Proposals and Registration Now Open for 2006 Conference for Law School Computing
Rip, Mix Learn
2006 Conference for Law School Computing
June 15-17, 2006
Nova Southeastern University Shepard Broad Law Center
Fort Lauderdale, FL
GPO Launches Redesigned Online Bookstore
In case you have missed it, the Government Printing Office has launched its new Online Government Bookstore. Go to: http://bookstore.gpo.gov.
Some of the new features are
- Improved search capabilities;
- The ability to process International orders & GPO Deposit Accounts online;
- Speedier delivery options; and
- The ability to save your "Shopping Cart" for up to 72 hours.
Opening: Law Librarian, Connecticut Judical Branch
LAW LIBRARIAN I/II – Waterbury Area
STATE OF CONNECTICUT
Resumes must be received by March 13, 2006.
E-mail questions to: Human.Resources@jud.ct.gov
The Connecticut Judicial Branch is seeking a qualified individual to perform professional to advanced library duties which include providing legal reference and research guidance, instruction in database searching, catalog and collection maintenance.
Minimum Qualifications: A Master’s degree in Library Science or Information Science from a graduate school accredited by the American Library Association.
Starting Salary: $50,719/$53,120 – plus benefits.
In-state travel required. Please reference AD ID #06-1000-022.
Please mail resumes to:
Human Resource Management
90 Washington Street
Hartford, Ct 06106
or fax to: (860) 706-5091
Value of Bill Gates Home Is...
According to Zillow.com, the Gates family residence's estimate value is a mere $117 million. (Click on the image.)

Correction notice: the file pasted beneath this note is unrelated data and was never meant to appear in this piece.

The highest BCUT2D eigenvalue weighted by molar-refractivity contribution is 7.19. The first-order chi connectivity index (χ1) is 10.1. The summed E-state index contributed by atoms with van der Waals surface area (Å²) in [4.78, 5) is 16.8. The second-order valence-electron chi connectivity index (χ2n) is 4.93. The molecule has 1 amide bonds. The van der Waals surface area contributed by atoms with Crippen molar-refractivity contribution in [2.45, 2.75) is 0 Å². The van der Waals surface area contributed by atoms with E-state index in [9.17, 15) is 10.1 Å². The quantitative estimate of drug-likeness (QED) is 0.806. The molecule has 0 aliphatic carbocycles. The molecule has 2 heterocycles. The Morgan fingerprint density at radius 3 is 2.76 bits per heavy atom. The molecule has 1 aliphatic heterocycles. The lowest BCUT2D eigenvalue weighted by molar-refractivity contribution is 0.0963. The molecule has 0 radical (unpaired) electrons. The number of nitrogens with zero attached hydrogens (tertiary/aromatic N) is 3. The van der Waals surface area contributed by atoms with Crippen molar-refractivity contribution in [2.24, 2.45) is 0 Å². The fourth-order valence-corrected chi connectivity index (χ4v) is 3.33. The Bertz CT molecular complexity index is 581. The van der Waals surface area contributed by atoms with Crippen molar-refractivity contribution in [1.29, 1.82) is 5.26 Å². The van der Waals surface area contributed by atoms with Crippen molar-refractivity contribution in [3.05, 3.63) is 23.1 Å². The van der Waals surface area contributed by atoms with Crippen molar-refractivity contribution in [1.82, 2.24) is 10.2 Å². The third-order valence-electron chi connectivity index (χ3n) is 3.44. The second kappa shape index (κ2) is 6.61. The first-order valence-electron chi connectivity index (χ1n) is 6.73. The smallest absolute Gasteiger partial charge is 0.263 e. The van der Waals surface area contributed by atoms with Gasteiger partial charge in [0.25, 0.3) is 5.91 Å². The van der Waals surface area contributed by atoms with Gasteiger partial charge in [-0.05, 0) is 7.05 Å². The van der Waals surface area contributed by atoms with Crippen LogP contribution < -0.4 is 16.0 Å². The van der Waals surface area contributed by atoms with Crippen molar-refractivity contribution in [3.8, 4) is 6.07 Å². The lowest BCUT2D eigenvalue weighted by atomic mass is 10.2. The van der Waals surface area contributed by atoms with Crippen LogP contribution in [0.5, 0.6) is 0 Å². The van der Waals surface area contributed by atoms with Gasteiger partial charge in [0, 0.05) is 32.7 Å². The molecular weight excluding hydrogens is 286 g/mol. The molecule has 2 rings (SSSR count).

And according to the report, it only has one bathroom! In a 50,000 sq. ft. house one better start heading for the bathroom long before one has to go.
What about property tax? Only $989,733 in 2004.
March 2, 2006
Hinxton Group Publishes Stem Cell Research Principles
The Hinxton Group, 60 scientists, doctors, philosophers, lawyers, scientific journal editors, federal regulators and others from 14 countries who met in Hinxton, England, to consider "ethically acceptable norms" of stem cell research, has released a statement of extra-legal basic principles of acceptable behavior. From the statement:
As scientists, philosophers, bioethicists, lawyers, clinicians, journal editors and regulators involved in this field, we have reached consensus that if humankind is to have the very best chance of realizing the benefits of stem cell research in an ethically acceptable manner, the  principles should govern the ethical and legal regulation and oversight of stem cell and related research and its clinical applications.
The Washington Post reports that a separate working group of the International Society for Stem Cell Research is expected to release its recommendations in July
Read more about it in today's Washington Post: Universal Stem Cell Principles Proposed
Turn Your Blog Content into a Book
Turn your blog content into a compilation. Blurb, a self-publication book service, will be releasing later this month, free software that automatically downloads and reformats blog posts into books that can be purchased online at the Blurb website. The application provides layout templates and guides self-publishers through the design process. Read more about it in today's New York Times: From Blogger to Published Author, for $30 and Up.
If a Library Is Bookless, What's In It?
From National Public Radio:
"What helps make the evolution of libraries so complicated are two related questions: What is the library's role -- and who should pay for it? The squeeze on county and municipal budgets prompts many to wonder if they will continue to pay for these institutions. Others insist that the public library plays a vital role as a community center and as an intellectual oasis, a place to reflect as well as a place to learn. But if it's to survive, it has to adapt. A range of approaches are meant to help design a library for the 21st century."
Guests for this program: